Bernard “Bernie” Packard - “Dad”

bernie packardThis  Father’s  Day,  we  pay  tribute  to  the  man  who  influenced  the  values  and  culture  that  we enjoy  at  the  Packard  Law  Firm. My  father,  Bernie,  has always  been  the  kind  of  man  that  his children  wanted  to  emulate. In fact, between his  children and their  spouses, 11 have become attorneys. (He also has 2 sons who are doctors).  Many times, life gave Bernie every reason to quit,  but  he  never  did. He once  told  me: “if  I  had  one  ace  in  life,  it  was  this:  every  time  life punched  me  in  the  mouth,  I  decided to get back  up.”Bernie is a living  example of what can happen when we approach life’s disappointments with optimism and grit.

young bernie packardBernie was born on a farm during the great depression.  Life on the farm was already hard, but it  became  even  harder  when  his  father  became  a  Japanese prisoner  of  war  for  almost  all  of WWII. The family worked night and day to eke out a living.  Finally, Bernie’s father returned from the war, but a few years later, a plane carrying both of his parents crashed, completely disabling his  father  and  killing  his  mother.  It  was a dark, lonely time for Bernie, but his reaction to this tragedy set the tone for the rest of his life. He promised himself that “he would become a good one.”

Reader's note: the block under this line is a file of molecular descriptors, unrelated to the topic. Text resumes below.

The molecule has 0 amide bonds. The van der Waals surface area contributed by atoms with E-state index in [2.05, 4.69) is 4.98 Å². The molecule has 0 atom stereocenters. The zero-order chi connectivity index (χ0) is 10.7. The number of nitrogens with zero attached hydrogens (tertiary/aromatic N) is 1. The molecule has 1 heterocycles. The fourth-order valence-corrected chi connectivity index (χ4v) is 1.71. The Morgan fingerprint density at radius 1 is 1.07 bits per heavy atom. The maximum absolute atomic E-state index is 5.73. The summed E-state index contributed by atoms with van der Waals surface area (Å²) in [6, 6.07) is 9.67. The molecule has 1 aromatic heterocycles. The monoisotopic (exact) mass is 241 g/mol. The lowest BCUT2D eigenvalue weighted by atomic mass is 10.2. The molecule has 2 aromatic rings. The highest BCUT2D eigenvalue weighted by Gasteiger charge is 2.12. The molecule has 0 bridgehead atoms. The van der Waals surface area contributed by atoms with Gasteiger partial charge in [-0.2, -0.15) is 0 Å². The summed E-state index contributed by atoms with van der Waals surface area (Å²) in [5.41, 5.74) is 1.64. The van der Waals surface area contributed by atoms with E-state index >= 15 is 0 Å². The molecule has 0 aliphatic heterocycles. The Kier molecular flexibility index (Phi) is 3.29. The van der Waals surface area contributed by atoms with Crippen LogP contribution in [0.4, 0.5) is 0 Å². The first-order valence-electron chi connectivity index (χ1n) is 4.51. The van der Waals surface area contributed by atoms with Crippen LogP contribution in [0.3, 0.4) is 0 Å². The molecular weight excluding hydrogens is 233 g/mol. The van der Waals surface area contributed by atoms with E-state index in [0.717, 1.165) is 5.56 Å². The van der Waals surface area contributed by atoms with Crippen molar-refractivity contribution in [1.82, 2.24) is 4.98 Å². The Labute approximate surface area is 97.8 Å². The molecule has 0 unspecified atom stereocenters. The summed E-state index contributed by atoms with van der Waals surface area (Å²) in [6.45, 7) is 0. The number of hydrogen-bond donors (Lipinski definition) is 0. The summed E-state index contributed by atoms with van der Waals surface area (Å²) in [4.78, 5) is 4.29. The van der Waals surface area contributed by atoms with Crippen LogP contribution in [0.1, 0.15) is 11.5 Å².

He picked himself back up and started to attack life with determination and hope. He finished high school, married Sarah Hayes, graduated from law school, and raised 13 children. Life seemed to be going perfectly when tragedy struck again. A leaky gas line caused our home to erupt into flames, and his eight-year-old daughter, Rachelle, perished. Although the pain and despair were almost suffocating, Bernie and Sarah resolved that they would not let their child’s death consume the rest of  their  family. They showed us how perseverance combined with a resolve to stay motivated always triumphs over life’s challenges. The years passed and things seemed to improve.   

Then, tragedy struck again. Bernie’s wife, Sarah, contracted Lou Gehrig's disease, and she was given less than two years to live. Rather than quitting  and  waiting  to  die, Bernie and  Sarah decided to  live.  They  toured  the  Holy  Land, where the Savior carried his cross, and they took the family to the east coast for one final family vacation.  At  home,  they  cherished  every  moment  they had  together.  As the end approached, Bernie personally cared for Sarah’s every need. He wanted to do it himself, and she died at home in his arms, surrounded by their children.  Heartbroken, Bernie refused to let Sarah’s death tear the family apart. When one child felt especially troubled, Bernie  said: “I have lost my wife, and you have lost your mother. I will not lose my family.” Bernie remarried Nancy Howell, and his family and his business flourished. Bernie kept his promise to “become a good one”.  

Today, Dad’s life has profoundly influenced the way we approach adversity. Dad didn’t just talk about getting back up, he lived it -- over and over  again. Through  him, we learned that our choices, not our circumstances, define who we are, what we can do, and who we can become.